Review: Avengers: Infinity War (2018)

infinity war

That better just be a really loud pizza guy at the door: Marvel/Disney

What a mind-boggling juggling act this is. So many characters, powers, locations, histories and they all have to be brought together in a coherent, entertaining and emotionally satisfying way after ten years worth of setup. An lo and behold, the creative team behind AVENGERS: INFINITY WAR did it…almost. I’ll have to watch this again soon with a less distracting audience, but for now I’m of the opinion it’s a very good, well performed superhero epic with a few flaws.

All has been leading to this. The Mad Titan Thanos (Josh Brolin) comes to Earth to complete his acquisition of the six Infinity Stones, which will allow him complete control over time and space, life, death and reality. Earth’s Mightiest Heroes the Avengers, bolstered by the Guardians of the Galaxy, the nation of Wakanda and the planet’s magical defenders, finally unite and make their stand.

“You’re embarrassing me in front of the wizards!” I worried that so many different tones and styles from the individual films wouldn’t fit together, but I needn’t have. Like the previous Avengers movies it’s big personalities butting heads that provides the most levity (Stark and Star-Lord, Stark and Strange, basically Tony brings out the worst in everybody) and from the off the veritable army of characters are split off into smaller groups with their own unique mission to accomplish. These team configurations are sometimes unexpected but usually engaging and, because the story spans the Galaxy, many Avengers never share the screen with each other.

Here’s what I’ll say about the deaths: there are some.

I know we like to rib Cumberbatch for his unconvincing New Yoik accent, but Doctor Strange almost completely steals the show here, boasting the most rounded performance among some truly imposing competition, becoming unexpectedly central to the plot (not unlike Adam Warlock’s role in the comic) and boasting about three times as many cool displays of power as anyone else. If Marvel really go to town on his weird, psychedelic corner of the universe in future movies then we’re in for a treat. A close second comes Brolin’s surprisingly nuanced vocals, somehow managing to get across that the big purple dude who wants to wipe out half the population of the universe still has a beating (but very twisted) heart. Most heroes get their time to shine (notably Thor, Iron Man, Scarlet Witch and Gamora) and fit as comfortably back in to these roles as you’d expect from an ensemble of many years. Obviously characters have got to fit in where they naturally can in the given story, but some (Black Widow, Black Panther and his supporting cast) do feel inevitably hard done by.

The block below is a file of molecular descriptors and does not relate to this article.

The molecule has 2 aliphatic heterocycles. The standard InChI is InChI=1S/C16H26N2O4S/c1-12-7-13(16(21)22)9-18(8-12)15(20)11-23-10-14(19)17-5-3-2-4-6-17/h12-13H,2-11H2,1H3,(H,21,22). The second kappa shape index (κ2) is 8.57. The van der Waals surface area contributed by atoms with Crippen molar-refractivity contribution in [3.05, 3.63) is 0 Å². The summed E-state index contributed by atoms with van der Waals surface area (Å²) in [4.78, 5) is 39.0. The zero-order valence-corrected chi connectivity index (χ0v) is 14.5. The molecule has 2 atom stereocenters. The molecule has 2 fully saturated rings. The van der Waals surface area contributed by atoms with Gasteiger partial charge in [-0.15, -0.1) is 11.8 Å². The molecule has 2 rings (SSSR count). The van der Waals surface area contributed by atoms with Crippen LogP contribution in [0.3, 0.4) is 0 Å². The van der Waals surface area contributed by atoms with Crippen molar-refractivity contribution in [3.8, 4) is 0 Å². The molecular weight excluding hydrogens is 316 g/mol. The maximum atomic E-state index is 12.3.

The Russo brothers have blended the style from their Captain America films with what Joss Whedon previously established for THE AVENGERS. The word of the day is “epic” and as such everything is made to look as imposing as possible with grandly staged, cleaner and less crunchy action. It’s perhaps why characters like Doctor Strange and Thor (Chris Hemsworth) tend to have less trouble standing out against the Armageddon, their powers being bigger and flashier than most of their teammates’. A few smaller moments stand out as well, like disastrous mistakes heroes make when their hearts overtake their heads and especially when we see the most disturbing image from the comic rejigged and brought to distressing life.

It can’t help but be conventional at times. The set pieces in the first two acts (the inventive and globe-spanning skirmishes with the very nasty “Children of Thanos”) are a lot more interesting and different than those in the third (pretty standard boss fight and big battle between armies) and are we really still not past “girl fights” as an action movie clichĂ©? Oh look, they’ve got a woman on their team (a woman, one hastens to add, who is fully capable of tearing your spine out) better send our team’s ladies in!

It’s nigh-on impossible to dig into what works and what doesn’t in the plot without talking about, y’know, the plot. But people don’t want to know what happens so soon after release, so I’ll leave it at this: while a fair few moments carry weight due to how many movies we’ve spent with these characters, it does seem like there’s an all-too-easy out for what should be the gut punch of the movie. I’ve seen comparisons to EMPIRE STRIKES BACK and, yes, it’s tonally similar, but I get the feeling the fallout from Infinity War’s apocalyptic events will end up being far from permanent. We’ll find out next year exactly what tricksy ways they get around it, but for now sit back and enjoy the dazzling spectacle and partial payoff, because this was just the overture. SSP

About Sam Sewell-Peterson

I'm not paid to write about film - I do it because I love it. Favourites include Sam Mendes, Guillermo del Toro, Bong Joon-ho, Steven Spielberg, Danny Boyle, Edgar Wright, Taika Waititi and the Coen Brothers. All reviews and articles are original works owned by me. They represent one man's opinion, and I'm more than happy to engage in civilised debate if you disagree.
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2 Responses to Review: Avengers: Infinity War (2018)

  1. Pingback: Review: Incredibles 2 (2018) | SSP Thinks Film

  2. Pingback: Review: Ant-Man and the Wasp (2018) | SSP Thinks Film

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